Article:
“So you take Genesis 1 to recount events historically? That’s well and good, for as I wrote somewhere regarding that chapter, ‘Let each one, then, take it as he pleases; for it is so profound a passage, that it may well suggest, for the exercise of the reader’s tact, many opinions, and none of them widely departing from the rule of faith.’ But beware lest, if you hold that view in contradiction to the best science, you demonstrate ignorance, which is a bad testimony to the intelligent unbeliever. You should also beware that you don’t come to think of God’s creation as beginning on a particular day and ceasing on the seventh, as if he creates in time, for that is to fall into the trap of the materialists who stupidly think that the world, and its events, can continue even for an instant apart from the ongoing ruling providence of God.

Old Earth Creationism:

“I see that you take Genesis 1 figuratively, which is quite acceptable. But like your Young Earth brethren, you fall into the danger of simply exchanging one idea of creation in time with another. Lose sight of the ongoing governance of God’s will and you’ve lost sight of the nature of Creation itself. That’s not to say, of course, that in general God might not bring things into being through miraculous acts within history, for his creation is bound neither to the beginning of time nor to particular secondary causes.”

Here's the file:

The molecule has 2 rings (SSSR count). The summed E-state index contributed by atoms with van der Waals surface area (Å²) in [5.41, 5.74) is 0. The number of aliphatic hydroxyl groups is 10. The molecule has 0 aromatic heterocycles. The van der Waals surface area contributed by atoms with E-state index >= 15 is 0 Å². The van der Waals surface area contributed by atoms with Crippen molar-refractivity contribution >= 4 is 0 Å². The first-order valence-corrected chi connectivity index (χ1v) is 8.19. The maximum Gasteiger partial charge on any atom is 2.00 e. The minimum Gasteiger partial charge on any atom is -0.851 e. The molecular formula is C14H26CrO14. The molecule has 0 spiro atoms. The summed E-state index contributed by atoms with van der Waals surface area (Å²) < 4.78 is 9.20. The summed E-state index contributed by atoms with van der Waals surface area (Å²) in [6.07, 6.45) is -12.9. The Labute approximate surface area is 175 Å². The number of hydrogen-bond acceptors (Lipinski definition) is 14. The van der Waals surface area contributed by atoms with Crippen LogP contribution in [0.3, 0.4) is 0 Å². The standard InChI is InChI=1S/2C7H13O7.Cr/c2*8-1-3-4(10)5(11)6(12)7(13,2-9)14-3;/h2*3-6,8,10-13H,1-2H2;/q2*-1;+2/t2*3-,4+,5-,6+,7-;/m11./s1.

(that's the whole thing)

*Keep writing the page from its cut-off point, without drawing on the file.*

Evolutionary Creation:

“Dear me – what an unfortunate term you’ve chosen for yourselves! I see no great problem with your scientists’ discovery that the earth is old and that species have changed over time, but how on earth can you say that God creates through evolution, as though creation takes place in time by a mere mechanism? He does not create evolution and “let it act” as you seem to suppose – rather, if evolution indeed occurs, he creates evolving creatures, sustaining and ruling their changes just as he sustains and rules the generation of each kind of creature. In time, creation unfolds from the potentialities already within it in eternity – it is not like an arrow fired from a bow by God into the distance. You sound as if you’re singing from the same erroneous missal as the materialists and the Creationists, believing that God only creates the beginnings of things, and not their ends.